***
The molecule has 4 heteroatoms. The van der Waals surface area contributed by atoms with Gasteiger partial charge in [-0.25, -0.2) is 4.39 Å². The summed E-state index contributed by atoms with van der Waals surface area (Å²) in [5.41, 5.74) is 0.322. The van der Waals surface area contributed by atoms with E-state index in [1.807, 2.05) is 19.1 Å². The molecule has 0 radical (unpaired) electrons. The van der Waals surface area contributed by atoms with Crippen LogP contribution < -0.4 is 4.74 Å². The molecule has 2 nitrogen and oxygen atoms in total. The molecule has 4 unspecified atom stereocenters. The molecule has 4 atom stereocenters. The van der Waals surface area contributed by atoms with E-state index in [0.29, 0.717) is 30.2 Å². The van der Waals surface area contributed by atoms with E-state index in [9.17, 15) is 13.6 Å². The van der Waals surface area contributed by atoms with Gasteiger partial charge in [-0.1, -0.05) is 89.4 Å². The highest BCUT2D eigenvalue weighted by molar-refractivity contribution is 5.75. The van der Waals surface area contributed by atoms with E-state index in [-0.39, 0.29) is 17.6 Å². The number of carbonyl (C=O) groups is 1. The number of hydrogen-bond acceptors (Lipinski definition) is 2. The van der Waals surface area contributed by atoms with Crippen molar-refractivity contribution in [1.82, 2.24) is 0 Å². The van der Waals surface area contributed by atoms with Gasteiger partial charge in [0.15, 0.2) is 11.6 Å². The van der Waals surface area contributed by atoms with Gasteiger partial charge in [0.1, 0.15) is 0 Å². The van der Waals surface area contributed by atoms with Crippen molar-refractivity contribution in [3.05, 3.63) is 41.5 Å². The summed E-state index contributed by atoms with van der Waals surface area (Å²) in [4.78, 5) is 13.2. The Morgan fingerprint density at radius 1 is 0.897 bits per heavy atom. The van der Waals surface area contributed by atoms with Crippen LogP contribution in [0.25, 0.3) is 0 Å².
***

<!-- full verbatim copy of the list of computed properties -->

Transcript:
The molecule has 4 heteroatoms. The van der Waals surface area contributed by atoms with Gasteiger partial charge in [-0.25, -0.2) is 4.39 Å². The summed E-state index contributed by atoms with van der Waals surface area (Å²) in [5.41, 5.74) is 0.322. The van der Waals surface area contributed by atoms with E-state index in [1.807, 2.05) is 19.1 Å². The molecule has 0 radical (unpaired) electrons. The van der Waals surface area contributed by atoms with Crippen LogP contribution < -0.4 is 4.74 Å². The molecule has 2 nitrogen and oxygen atoms in total. The molecule has 4 unspecified atom stereocenters. The molecule has 4 atom stereocenters. The van der Waals surface area contributed by atoms with E-state index in [0.29, 0.717) is 30.2 Å². The van der Waals surface area contributed by atoms with E-state index in [9.17, 15) is 13.6 Å². The van der Waals surface area contributed by atoms with Gasteiger partial charge in [-0.1, -0.05) is 89.4 Å². The highest BCUT2D eigenvalue weighted by molar-refractivity contribution is 5.75. The van der Waals surface area contributed by atoms with E-state index in [-0.39, 0.29) is 17.6 Å². The number of carbonyl (C=O) groups is 1. The number of hydrogen-bond acceptors (Lipinski definition) is 2. The van der Waals surface area contributed by atoms with Crippen molar-refractivity contribution in [1.82, 2.24) is 0 Å². The van der Waals surface area contributed by atoms with Gasteiger partial charge in [0.15, 0.2) is 11.6 Å². The van der Waals surface area contributed by atoms with Gasteiger partial charge in [0.1, 0.15) is 0 Å². The van der Waals surface area contributed by atoms with Crippen molar-refractivity contribution in [3.05, 3.63) is 41.5 Å². The summed E-state index contributed by atoms with van der Waals surface area (Å²) in [4.78, 5) is 13.2. The Morgan fingerprint density at radius 1 is 0.897 bits per heavy atom. The van der Waals surface area contributed by atoms with Crippen LogP contribution in [0.25, 0.3) is 0 Å².